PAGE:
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Gameverse | July 21, 2019

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We Want More Star Wars Games… Without Jedi

Robert Endyo

Star Wars Jedi: Fallen Order is due to release this year. After being announced amidst quite a bit of speculation, the gameplay was recently revealed at E3 to somewhat mixed reactions. My issue was less with the gameplay of this new title and more with the idea of taking on the role of yet another Jedi in yet another game about Jedi in Star Wars. Why can’t we explore the rest of this vast lightsaber-free universe?

Don’t get me wrong, I know the core premise of the entire franchise of movies and games is hyper-focused on these quasi-religious purveyors of the Force, but some of Star Wars’ greatest games left them out as much as possible. The original Star Wars: Battlefront had you taking control of one of a wide variety of nameless and faceless soldiers blasting away in different roles to try and win a battle. Jedi and other significant characters were only a small part of the game and it was wonderful. Even modern Battlefront games have them in limited numbers. However, other games in the franchise left these central characters out entirely.

Star Wars: Republic Commando had you take over a Clone commando squad using tactics and raw blaster power to help the Republic win the war against a host of different enemies. This lets us see firsthand the experiences of characters that were relatively insignificant in an already less significant part of the series. Republic Commando managed to be one of the more notable titles in the history of Star Wars games and stands on its own as an enjoyable first-person shooter even for those not a fan of the movies.

Before that, Star Wars Racer let us say to ourselves “Now this is podracing!”. Ripping through desert canyons in a modern interpretation of ancient chariot racing at ridiculous speeds gave us both a wildly fun and exceptionally challenging experience in the Star Wars universe. Again, without any Force powers or mind tricks. Just good old fashioned floating vehicle racing evocative of classics like Wipeout and F-Zero.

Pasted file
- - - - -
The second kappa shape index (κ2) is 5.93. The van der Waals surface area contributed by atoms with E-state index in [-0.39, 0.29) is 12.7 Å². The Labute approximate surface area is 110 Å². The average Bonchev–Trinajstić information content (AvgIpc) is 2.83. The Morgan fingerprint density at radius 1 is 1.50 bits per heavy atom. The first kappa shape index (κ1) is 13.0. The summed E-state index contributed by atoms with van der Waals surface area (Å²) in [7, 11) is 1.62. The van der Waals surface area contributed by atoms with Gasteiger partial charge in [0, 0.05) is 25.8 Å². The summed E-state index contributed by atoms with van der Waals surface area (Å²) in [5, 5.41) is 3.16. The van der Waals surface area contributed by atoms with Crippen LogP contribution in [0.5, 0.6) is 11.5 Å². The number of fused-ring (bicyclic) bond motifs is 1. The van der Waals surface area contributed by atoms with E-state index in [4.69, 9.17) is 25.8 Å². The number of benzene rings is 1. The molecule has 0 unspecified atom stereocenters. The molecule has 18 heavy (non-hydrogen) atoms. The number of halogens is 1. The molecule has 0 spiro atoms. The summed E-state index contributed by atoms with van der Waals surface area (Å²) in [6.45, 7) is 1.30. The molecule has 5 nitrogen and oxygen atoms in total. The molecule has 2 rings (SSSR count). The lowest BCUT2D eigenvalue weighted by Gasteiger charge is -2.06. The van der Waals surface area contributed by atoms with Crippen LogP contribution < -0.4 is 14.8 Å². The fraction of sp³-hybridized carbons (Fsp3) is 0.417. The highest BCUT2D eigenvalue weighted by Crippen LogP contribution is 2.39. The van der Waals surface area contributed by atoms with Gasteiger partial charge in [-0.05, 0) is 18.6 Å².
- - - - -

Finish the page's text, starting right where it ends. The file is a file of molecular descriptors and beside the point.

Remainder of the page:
Star Wars: Dark Forces

Even earlier was another FPS by the name of Star Wars: Dark Forces. While the main character, without really any foreshadowing whatsoever, becomes a Jedi in the sequel it’s safe to say the first game is free of Jedi involvement. It’s independently designed 3D engine may look like Doom or Duke Nukem 3D, but in my opinion, it is actually more visually appealing and gets to draw on the excellent architecture and design of the Star Wars universe.

That is only a taste of games of the many Star Wars games without Jedi running around. There are more still that featured flying the many ships of the franchise like X-Wing and Rogue Squadron as well as some real-time strategies. These are just some I’ve played and enjoyed. Currently, Star Wars games are becoming much rarer. If you ignore the Lego games and The Old Republic’s continued existence, this entire decade has seen only a small number of dedicated Star Wars games at all. I think a lot of blame can be on the heads of EA and, of course, Disney for letting EA do things as poorly as they have, but when you consider the continued growth of the franchise it makes it all the more confusing as to why they aren’t developing more.

It’s hard to talk about Jedi-free games without mentioning the now canceled Star Wars 1313. From the trailer and the bits of information released about it, it was set to put the player in a much more gritty role set in the depths of Coruscant. The many gadgets and blaster weapons synonymous with the franchise would play a heavy role in this cover based action shooter game. It was going to be a game that didn’t just step away from the Force but took a step into the darker side of the entire Star Wars universe.

That’s really the whole point, though. The Star Wars universe is so vast and is filled with stories of people trying to survive and thrive on worlds that can be as harsh as they are unique. It feels like a waste to focus on a handful of characters that are all part of the same narrative thread. Sure, it’s cool to make use of unstoppable laser swords and superhuman powers, but even in the films, it’s only a part of the overall story. I think it’s even worth noting that climbing back in the pilot’s seat and blasting away at TIE fighters would fit perfectly in this era of space sim resurgence. There are so many ways to succeed in building a Star Wars game, I simply can’t understand why Disney hasn’t sought to explore them and finally satisfy their starving gaming fanbase.